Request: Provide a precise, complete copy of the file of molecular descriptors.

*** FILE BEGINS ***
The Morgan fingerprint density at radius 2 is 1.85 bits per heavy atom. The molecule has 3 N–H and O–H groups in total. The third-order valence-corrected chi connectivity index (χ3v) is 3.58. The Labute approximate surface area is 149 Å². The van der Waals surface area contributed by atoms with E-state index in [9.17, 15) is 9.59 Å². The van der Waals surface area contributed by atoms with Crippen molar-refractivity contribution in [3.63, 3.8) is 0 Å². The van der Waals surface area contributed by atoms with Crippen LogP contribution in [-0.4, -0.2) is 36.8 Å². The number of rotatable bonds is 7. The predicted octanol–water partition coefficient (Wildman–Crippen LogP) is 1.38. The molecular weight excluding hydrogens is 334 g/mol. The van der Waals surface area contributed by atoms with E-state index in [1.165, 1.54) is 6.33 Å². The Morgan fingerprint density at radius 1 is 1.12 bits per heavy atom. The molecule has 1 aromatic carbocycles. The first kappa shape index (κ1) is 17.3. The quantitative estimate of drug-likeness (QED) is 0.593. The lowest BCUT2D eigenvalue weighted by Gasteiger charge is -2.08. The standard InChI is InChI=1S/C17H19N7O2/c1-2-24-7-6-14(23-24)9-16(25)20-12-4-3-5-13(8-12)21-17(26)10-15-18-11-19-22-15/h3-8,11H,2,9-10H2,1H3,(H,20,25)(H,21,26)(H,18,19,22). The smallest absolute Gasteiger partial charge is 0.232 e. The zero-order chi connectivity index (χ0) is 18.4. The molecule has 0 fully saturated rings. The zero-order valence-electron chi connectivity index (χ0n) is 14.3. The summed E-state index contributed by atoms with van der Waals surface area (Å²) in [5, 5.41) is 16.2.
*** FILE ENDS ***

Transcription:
The Morgan fingerprint density at radius 2 is 1.85 bits per heavy atom. The molecule has 3 N–H and O–H groups in total. The third-order valence-corrected chi connectivity index (χ3v) is 3.58. The Labute approximate surface area is 149 Å². The van der Waals surface area contributed by atoms with E-state index in [9.17, 15) is 9.59 Å². The van der Waals surface area contributed by atoms with Crippen molar-refractivity contribution in [3.63, 3.8) is 0 Å². The van der Waals surface area contributed by atoms with Crippen LogP contribution in [-0.4, -0.2) is 36.8 Å². The number of rotatable bonds is 7. The predicted octanol–water partition coefficient (Wildman–Crippen LogP) is 1.38. The molecular weight excluding hydrogens is 334 g/mol. The van der Waals surface area contributed by atoms with E-state index in [1.165, 1.54) is 6.33 Å². The Morgan fingerprint density at radius 1 is 1.12 bits per heavy atom. The molecule has 1 aromatic carbocycles. The first kappa shape index (κ1) is 17.3. The quantitative estimate of drug-likeness (QED) is 0.593. The lowest BCUT2D eigenvalue weighted by Gasteiger charge is -2.08. The standard InChI is InChI=1S/C17H19N7O2/c1-2-24-7-6-14(23-24)9-16(25)20-12-4-3-5-13(8-12)21-17(26)10-15-18-11-19-22-15/h3-8,11H,2,9-10H2,1H3,(H,20,25)(H,21,26)(H,18,19,22). The smallest absolute Gasteiger partial charge is 0.232 e. The zero-order chi connectivity index (χ0) is 18.4. The molecule has 0 fully saturated rings. The zero-order valence-electron chi connectivity index (χ0n) is 14.3. The summed E-state index contributed by atoms with van der Waals surface area (Å²) in [5, 5.41) is 16.2.